Mood is preserved by preserving the sense of the Other, and the Unknown, and even if you FEEL you understand the motivations of your own group, the Other should still be a frightening Unknown…which makes it all the more horrifying when your own group turns out to be different than you think: your "Fetch" was real after all, and you are only a errant Dream-Demon who stole this, now crumbling identity to hide Ministry of the God Machine and their Beastial Enforcers; ALL of your Magic comes from Signing your soul over to the Abyss who seeks to overthrow the Sane World…
A large number of different groups, who can't all exist together, but any of which could provide protagonist seeking Truth, any could be either diabolical or sympathetic Adversaries who must be opposed at all cost, even though none of them will ever, ultimately, see the complete picture, and the Players should never be completely certain which possible, conflicting version of the Group that they are actually in, or allied with.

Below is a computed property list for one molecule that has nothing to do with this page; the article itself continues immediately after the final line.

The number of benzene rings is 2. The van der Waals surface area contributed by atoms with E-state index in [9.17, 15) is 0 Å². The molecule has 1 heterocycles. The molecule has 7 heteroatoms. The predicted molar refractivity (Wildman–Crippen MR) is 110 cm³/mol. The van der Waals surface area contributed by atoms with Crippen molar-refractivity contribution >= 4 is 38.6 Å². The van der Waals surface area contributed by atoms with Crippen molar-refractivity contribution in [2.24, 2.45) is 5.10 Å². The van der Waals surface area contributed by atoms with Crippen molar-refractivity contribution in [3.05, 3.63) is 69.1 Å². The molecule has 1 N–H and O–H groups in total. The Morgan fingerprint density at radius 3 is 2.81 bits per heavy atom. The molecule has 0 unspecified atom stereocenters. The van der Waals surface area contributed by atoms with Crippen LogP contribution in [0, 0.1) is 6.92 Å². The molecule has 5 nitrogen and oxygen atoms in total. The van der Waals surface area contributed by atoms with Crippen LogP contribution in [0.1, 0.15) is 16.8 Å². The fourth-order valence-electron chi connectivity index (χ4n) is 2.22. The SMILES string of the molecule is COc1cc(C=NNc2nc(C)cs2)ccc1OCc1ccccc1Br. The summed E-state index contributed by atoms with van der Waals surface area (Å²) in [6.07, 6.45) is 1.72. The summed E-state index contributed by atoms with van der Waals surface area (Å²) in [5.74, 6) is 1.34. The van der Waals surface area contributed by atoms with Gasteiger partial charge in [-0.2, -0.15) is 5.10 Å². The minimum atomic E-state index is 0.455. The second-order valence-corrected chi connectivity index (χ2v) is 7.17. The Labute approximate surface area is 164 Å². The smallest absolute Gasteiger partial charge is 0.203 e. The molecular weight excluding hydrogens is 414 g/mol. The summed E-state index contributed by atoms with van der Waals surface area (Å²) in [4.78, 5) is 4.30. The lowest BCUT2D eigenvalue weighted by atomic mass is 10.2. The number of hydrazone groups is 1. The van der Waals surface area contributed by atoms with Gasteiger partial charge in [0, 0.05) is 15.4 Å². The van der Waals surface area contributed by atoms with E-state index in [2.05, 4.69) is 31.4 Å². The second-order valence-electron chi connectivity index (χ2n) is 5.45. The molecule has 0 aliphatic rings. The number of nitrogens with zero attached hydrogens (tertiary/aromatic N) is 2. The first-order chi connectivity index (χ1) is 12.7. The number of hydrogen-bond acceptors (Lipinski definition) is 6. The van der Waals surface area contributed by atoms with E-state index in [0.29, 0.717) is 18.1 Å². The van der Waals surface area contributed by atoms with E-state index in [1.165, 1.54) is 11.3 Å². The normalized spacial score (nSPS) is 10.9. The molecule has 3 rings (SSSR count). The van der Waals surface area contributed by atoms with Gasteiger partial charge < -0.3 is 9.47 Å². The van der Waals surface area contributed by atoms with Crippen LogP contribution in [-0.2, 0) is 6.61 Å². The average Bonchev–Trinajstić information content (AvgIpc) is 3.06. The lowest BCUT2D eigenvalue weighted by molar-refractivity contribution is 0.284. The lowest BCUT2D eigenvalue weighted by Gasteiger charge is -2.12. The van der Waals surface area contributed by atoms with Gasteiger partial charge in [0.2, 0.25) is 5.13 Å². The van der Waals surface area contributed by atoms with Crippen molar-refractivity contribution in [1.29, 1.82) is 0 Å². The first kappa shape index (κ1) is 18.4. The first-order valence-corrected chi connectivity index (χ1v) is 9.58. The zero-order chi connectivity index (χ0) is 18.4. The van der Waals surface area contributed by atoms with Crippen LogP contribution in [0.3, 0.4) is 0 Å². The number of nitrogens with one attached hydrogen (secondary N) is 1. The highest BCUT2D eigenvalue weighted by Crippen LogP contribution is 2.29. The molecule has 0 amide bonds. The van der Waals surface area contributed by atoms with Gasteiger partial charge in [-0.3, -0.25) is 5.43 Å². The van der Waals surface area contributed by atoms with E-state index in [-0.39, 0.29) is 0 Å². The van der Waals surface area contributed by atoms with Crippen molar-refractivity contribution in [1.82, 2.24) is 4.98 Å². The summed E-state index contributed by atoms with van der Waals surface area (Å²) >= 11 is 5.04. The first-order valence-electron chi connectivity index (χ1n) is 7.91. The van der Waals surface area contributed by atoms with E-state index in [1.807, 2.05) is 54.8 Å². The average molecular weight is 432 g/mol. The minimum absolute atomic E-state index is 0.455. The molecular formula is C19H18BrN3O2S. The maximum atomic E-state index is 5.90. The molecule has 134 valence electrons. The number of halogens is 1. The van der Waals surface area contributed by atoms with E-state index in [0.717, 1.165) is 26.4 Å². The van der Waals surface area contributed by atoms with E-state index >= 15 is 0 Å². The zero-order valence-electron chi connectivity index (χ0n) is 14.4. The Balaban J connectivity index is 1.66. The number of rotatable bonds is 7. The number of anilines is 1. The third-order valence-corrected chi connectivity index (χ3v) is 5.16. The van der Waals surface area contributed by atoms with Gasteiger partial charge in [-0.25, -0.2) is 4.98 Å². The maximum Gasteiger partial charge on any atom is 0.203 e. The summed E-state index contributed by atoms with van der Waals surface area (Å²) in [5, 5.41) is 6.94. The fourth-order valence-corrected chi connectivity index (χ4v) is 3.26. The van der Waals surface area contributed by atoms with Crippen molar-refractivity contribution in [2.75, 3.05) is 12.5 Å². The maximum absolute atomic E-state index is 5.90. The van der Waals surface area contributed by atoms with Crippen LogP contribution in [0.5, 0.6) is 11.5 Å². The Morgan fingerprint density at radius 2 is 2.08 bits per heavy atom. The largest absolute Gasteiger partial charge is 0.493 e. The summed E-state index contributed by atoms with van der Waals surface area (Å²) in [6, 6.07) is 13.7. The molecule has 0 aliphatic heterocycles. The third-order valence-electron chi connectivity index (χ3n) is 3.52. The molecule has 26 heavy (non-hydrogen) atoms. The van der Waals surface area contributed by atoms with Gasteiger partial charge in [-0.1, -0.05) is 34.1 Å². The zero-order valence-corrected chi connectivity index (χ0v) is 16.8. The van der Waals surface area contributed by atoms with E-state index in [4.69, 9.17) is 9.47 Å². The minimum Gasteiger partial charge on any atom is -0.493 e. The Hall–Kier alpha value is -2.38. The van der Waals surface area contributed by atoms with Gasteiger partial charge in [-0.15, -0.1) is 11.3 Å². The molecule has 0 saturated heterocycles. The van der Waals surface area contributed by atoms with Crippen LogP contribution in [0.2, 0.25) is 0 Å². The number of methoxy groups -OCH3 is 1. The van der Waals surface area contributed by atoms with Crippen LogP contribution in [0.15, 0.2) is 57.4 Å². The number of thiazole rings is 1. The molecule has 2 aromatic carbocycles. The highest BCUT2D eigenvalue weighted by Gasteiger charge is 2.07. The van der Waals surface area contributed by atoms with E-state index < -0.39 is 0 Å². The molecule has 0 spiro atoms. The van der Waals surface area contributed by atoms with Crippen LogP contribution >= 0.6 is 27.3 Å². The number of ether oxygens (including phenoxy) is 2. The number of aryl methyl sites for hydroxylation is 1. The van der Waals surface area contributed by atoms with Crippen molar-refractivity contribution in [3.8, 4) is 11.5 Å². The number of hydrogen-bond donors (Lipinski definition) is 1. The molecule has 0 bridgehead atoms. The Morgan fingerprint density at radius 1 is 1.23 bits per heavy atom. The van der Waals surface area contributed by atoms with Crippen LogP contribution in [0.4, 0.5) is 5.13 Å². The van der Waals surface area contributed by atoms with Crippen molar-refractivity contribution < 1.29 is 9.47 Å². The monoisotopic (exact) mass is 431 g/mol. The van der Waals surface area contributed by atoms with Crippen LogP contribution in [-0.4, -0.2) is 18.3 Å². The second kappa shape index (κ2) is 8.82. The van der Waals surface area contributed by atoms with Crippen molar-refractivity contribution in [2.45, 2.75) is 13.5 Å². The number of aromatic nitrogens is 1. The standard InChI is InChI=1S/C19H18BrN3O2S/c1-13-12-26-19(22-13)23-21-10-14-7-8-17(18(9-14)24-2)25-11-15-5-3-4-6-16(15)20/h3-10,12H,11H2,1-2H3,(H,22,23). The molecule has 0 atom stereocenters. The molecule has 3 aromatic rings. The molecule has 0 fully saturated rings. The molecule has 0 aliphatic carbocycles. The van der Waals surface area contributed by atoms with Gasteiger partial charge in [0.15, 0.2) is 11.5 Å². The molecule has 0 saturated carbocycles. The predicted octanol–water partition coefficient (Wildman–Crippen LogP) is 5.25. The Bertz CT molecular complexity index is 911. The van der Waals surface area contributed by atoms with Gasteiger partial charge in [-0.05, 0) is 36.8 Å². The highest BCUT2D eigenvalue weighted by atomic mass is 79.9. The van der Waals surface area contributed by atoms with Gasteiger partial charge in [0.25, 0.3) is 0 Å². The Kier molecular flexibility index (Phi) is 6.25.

It is a deadly mistake to assume that THESE "werewolves" are even the same type of creature you got to know before, let alone have the same goals and beliefs; how can you ever really be sure of the Other when you, yourself, might not be what you have been taught that you are?

by Name (guest), 31 Jul 2017 15:09

…just think about how much fans liked the Night Horrors format, and thought it could be tweaked just a bit, and better marketed as a "Grey Book" core World of Darkness optional plug-in, like Armory hopefully combined with the Hunter foe-books… The World of Darkness format's future is in "axis" books being designed to go with any of the Settings: